Hong Kong is holding back the potential for innovative platforms to aid with post-pandemic recovery, argues Richard Willder, Uber’s Head of Public Policy in Hong Kong.
Photo courtesy of UCLARodent at English Wikipedia, CC BY-SA 2.5.
The rate of innovation since the outbreak of the COVID-19 pandemic has been truly extraordinary. From video conferencing for remote working to food and grocery delivery through platforms like Uber Eats, what started as a necessity to cope with the crisis, will likely become lasting habits.
However, of more significant and lasting concern is the necessity of adapting technology and innovation throughout the economy, so that the sector can be a pillar of Hong Kong’s recovery.
The government is right to make innovation and technology a pillar of Hong Kong’s economic recovery and post-pandemic vision. The appointment of a new Secretary for Innovation and Technology, Alfred Sit, and the Chief Executive’s restated commitment to fostering the sector is an important first step.
But the government alone cannot unlock the potential of innovation – this can only be achieved by working hand in glove with the private sector, and embracing new approaches to existing challenges.
For the government to achieve these ambitions, it must first look to what it can control: its approach to regulation.
In the Chief Executive’s first Policy Address, she championed innovation as critical to the future development of Hong Kong, and tasked the administration to “review existing legislation and regulations, removing outdated provisions that impede the development of innovation and technology.” In a later address, Mrs Lam called out the popularity of the “sharing economy”, and tasked bureaus to “remove red tape in order to foster the development of a new economy” – sentiments we fulsomely support.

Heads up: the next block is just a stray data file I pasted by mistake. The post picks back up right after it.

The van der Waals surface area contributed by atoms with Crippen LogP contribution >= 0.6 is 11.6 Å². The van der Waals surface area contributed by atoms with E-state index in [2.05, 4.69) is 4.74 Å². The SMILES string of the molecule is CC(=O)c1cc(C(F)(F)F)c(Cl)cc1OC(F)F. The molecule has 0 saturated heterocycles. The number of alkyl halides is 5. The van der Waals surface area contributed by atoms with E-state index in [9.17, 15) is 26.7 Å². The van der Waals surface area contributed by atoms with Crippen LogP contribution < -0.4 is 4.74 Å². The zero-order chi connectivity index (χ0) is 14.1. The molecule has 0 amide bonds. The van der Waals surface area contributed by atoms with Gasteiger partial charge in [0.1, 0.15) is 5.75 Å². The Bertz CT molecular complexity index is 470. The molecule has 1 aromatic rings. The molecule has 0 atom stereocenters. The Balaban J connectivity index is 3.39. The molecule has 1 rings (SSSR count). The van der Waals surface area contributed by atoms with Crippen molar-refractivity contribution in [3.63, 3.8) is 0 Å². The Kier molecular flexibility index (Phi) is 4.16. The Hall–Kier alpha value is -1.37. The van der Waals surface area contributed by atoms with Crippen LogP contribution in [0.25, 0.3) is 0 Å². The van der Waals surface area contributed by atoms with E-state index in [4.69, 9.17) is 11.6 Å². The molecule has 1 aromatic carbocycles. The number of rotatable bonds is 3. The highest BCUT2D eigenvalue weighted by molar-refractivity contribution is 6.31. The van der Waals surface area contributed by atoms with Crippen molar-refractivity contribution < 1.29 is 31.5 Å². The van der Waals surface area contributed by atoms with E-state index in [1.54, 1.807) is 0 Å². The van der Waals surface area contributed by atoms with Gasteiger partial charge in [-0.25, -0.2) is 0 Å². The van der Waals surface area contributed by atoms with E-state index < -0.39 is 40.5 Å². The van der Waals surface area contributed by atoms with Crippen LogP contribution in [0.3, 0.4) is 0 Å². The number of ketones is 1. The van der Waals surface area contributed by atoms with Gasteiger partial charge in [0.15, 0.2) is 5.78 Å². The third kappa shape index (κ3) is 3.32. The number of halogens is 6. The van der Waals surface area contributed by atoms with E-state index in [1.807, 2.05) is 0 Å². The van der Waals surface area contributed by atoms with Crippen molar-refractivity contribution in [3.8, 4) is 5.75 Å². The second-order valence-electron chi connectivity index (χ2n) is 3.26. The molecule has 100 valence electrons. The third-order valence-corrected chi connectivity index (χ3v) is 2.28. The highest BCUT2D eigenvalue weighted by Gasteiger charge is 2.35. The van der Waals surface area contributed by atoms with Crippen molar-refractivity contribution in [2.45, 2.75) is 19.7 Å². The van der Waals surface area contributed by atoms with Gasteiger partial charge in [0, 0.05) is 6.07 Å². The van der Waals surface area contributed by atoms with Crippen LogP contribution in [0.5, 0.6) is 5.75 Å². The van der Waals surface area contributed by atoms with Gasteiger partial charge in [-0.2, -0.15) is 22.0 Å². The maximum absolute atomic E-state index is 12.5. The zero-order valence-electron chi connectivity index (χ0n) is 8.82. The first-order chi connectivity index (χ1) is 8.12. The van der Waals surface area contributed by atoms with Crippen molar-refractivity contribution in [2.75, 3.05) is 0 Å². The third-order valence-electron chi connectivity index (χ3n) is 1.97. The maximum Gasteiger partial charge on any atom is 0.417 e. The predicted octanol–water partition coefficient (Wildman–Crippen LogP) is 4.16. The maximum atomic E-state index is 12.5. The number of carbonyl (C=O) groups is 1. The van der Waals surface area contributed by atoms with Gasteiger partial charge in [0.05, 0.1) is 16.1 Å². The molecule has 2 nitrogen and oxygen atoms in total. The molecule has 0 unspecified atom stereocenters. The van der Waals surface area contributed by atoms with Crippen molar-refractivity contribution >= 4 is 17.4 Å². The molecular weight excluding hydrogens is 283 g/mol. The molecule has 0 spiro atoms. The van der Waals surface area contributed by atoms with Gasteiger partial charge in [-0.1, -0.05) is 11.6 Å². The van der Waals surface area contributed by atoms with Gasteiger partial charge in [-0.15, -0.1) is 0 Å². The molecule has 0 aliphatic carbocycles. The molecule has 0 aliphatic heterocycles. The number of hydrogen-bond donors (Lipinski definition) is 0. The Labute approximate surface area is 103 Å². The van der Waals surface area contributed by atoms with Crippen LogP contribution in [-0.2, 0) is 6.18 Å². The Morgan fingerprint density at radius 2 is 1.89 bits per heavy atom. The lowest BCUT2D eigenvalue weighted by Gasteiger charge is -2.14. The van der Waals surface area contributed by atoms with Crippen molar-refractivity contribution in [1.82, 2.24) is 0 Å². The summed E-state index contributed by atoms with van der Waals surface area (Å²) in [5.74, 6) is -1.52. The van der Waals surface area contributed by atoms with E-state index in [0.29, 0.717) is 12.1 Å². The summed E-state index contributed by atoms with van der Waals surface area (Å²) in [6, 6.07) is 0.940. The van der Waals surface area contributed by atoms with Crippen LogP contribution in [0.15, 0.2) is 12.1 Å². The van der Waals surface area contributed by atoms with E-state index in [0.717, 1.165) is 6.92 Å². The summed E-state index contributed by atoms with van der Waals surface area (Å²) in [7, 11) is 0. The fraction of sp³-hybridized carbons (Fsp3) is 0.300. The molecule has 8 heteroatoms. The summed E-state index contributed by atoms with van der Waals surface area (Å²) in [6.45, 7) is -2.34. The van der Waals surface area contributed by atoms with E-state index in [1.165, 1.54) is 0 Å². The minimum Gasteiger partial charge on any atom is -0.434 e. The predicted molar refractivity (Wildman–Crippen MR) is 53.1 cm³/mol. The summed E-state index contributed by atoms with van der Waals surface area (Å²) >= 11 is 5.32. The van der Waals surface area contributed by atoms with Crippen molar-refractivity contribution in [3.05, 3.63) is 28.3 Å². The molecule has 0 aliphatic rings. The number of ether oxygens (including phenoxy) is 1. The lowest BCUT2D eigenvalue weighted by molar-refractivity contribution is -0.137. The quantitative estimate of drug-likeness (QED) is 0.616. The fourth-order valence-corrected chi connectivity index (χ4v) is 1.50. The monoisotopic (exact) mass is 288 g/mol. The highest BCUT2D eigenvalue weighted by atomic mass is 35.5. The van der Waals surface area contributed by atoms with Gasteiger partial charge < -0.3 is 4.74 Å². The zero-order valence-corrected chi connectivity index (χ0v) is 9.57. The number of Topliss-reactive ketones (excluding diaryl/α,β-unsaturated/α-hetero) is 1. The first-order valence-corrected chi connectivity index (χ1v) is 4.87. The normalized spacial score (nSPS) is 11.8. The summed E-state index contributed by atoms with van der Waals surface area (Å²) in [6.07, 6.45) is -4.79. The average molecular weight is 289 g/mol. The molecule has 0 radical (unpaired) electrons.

When the Chief Executive doubled down on the government’s commitment to innovation, she noted her consistent advocacy for innovative approaches to government, defining it as “not doing things in exactly the same way, otherwise it becomes inertia.” Mrs Lam insisted that the people of Hong Kong cannot just “follow the tradition and keep on doing things the same way.”
Applying anti-inertia thinking to impact on actual practice will be critical in unlocking post-crisis opportunities.
The government has a once-in-a-generation opportunity to holistically reconsider how to put innovation and technology at the heart of Hong Kong’s future prosperity.
Secretary Sit has already outlined an agenda for his bureau that will be built on three pillars: innovation, talent, and communication amongst stakeholders. At Uber we have already made progress on innovation and developing talent in Hong Kong, and we are excited to do more, invest, and help create jobs in Hong Kong.
We firmly believe that businesses like ours can play a strong role in supporting Hong Kong’s economic recovery. But to achieve this, the government must urgently tackle the issue of decades old red tape that is holding up innovation. After almost six years in Hong Kong, the transport sector is still smothered by archaic regulations, which are holding back investments we are eager to make.
Regulation of ridesharing is just one example of a policy area where minimal financial investment from the government could unleash innovation and investment in the private sector, fulfilling a range of public policy objectives, and creating jobs and opportunity for Hong Kongers.
Technology will be the growth engine of Hong Kong’s future economic prosperity – a sector that has the capacity to be agile and respond dynamically to the prevailing global trends and crises.
With unprecedented change comes extraordinary opportunities – it is a fitting time for a new Secretary for Innovation and Technology. With the right person in place, new regulations advocated by the Secretary can unleash the potential Mrs Lam speaks so highly of in her plans for Hong Kong’s future.
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